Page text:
Mike & I just watched the "same-sex marriage" episode of the Simpsons last night (which has a really great and funny message. If you haven't seen it, you should) and we were bitching about how there was a disclaimer in front of the episode that said "this episode deals with same-sex marriage discussion. Viewer discretion advised." There was no offense language or sex in the episode, apparently the only thing "offensive" was gay people getting married. We were just talking last night about how pissed off we were about it, but neither one of us have any clue as to how we can help.

I definitely understand where your coming from. If you figure anything out, I will be more than happy to help.
brown77
Jul. 25th, 2005 02:26 pm (UTC)
Weired, I didn't see that disclaimer, Maybe it was local. Sad huh?
annienialle
Jul. 25th, 2005 07:11 pm (UTC)
It wouldn't surprise me at all if it was local. I live in a very conservative area. And it is really sad that FOX has to warn it's viewers that an episode about love requires you to sheild your children's eyes...
matth1jd
Jul. 25th, 2005 01:31 pm (UTC)
I don't think the deer needs to run into the forest where it's safe. The deer needs to find a way to kick the shit out of the guy driving the car.
bugandwaterguy
Jul. 25th, 2005 02:08 pm (UTC)
Rambling response
Most people complain about the way the world works, but don't do anything about it. Whether fear, apathy, laziness, or something else is the reason behind it, it doesn't matter. Every time you spend money, you are voting with your dollars. The way you live your life, from your entertainment choices, to your job, to your relationships makes a difference. Being aware of the consequences, both short and long term is an important step. Living deliberately is harder than it seems. Every time you take the initiative to make a new friend and try to understand why they think they way they do, you get insight into "the other side". The people I talk to who did vote for the constitutional amendment don't understand what they did. When you discuss how it prevents hospital visits, inheritance rights, and tax benefits they have no problem. Some are opposed to adoption, but most are simply opposed to the word "marriage". My personal feeling is that government should get out of the marriage business all together and just be in the business of civil unions. Let churches worry about the spiritual side of things, and let government worry about the legal implications.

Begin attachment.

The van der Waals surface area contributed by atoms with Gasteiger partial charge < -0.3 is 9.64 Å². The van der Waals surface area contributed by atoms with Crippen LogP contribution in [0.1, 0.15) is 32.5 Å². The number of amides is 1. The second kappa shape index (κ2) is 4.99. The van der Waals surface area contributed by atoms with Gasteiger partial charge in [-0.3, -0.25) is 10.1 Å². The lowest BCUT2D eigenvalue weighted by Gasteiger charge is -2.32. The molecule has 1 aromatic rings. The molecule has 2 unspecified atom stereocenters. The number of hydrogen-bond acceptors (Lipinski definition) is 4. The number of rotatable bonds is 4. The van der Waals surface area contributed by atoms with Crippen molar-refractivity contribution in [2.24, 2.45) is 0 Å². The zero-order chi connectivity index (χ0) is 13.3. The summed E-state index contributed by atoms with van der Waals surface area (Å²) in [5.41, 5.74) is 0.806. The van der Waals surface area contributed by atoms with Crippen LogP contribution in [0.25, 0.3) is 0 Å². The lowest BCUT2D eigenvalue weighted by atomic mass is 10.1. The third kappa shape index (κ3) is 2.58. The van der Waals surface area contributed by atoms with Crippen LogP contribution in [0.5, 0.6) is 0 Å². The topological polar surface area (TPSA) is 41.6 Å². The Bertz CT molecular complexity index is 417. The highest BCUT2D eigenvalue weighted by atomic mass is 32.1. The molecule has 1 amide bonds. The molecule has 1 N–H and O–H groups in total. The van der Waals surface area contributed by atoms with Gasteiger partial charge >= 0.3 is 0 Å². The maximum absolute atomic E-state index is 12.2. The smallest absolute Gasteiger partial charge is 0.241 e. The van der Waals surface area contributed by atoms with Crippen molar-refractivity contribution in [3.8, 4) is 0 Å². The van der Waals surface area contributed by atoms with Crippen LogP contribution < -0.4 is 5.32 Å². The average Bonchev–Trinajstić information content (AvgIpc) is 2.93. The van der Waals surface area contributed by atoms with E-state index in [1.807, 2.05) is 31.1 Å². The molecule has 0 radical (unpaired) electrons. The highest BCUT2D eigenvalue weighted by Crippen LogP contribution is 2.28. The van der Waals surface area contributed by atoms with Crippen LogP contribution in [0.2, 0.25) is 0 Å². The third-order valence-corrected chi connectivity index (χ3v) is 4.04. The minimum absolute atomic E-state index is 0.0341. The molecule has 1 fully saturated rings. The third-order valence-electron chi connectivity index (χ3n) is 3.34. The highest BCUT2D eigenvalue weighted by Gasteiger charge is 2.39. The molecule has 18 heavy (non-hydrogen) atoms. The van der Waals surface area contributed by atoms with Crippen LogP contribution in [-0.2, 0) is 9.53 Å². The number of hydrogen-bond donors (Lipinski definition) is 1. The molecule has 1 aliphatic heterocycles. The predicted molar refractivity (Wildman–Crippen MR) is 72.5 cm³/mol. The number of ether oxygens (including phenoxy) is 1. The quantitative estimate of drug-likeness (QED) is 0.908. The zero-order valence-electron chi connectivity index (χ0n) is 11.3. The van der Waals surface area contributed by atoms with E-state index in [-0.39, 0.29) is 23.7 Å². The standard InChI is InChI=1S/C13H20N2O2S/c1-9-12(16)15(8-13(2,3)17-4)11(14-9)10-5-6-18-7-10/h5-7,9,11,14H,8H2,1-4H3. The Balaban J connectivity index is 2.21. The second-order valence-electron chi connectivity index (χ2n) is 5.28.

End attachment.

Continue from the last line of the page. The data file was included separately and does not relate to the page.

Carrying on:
vidicon
Jul. 25th, 2005 04:34 pm (UTC)
Having been a resident of Georgia for most of my life, I'm pretty good at recognizing Jim Crow laws when I see them. My own state votes 75% to 25% to nail another one to the end of the state constitution, and short of hanging church leaders and politicians, all I can do is hang my head.

Your arguments mean more if you stick around to espouse them at the people who need to hear them, but I won't ask you to live where you aren't made to feel comfortable....

*sigh*

[*]
gmpathfinder
Jul. 25th, 2005 07:33 pm (UTC)
Disclaimer
NY is liberal -and it still had the pre-simpsons disclaimer. God damn fox.

Be a predator- whoop some ass.
mister_biv
Jul. 26th, 2005 06:41 pm (UTC)
Ridiculous Constitutional amendments were meant to be repealed. Remember Prohibition?

What I'm saying is, November 2004 wasn't the end of the world. We, those like you and I who recognize the injustice that has been done not just in Michigan but in 17 (fact check - I know there were 12 at the time of the election?) other states, just need to continue to open people's eyes, one person at a time.

On a semi-related side note, did you see 30 Days last night? There was a conservative straight guy (from Michigan, no less) going to live with a gay man in San Francisco. The straight guy was kind of obnoxious, but he did eventually become a little bit more open-minded.
hapgood
Jul. 30th, 2005 07:37 pm (UTC)
you are the one who posted this! I just left you that voicemail. Did you catch the scene in front of the bridge? He's wearing a CMU Chippewas tshirt, which makes me think this is where he went to school. Who else wears CMU apparel other than students, former students, or parents of both?
( 12 comments — Leave a comment )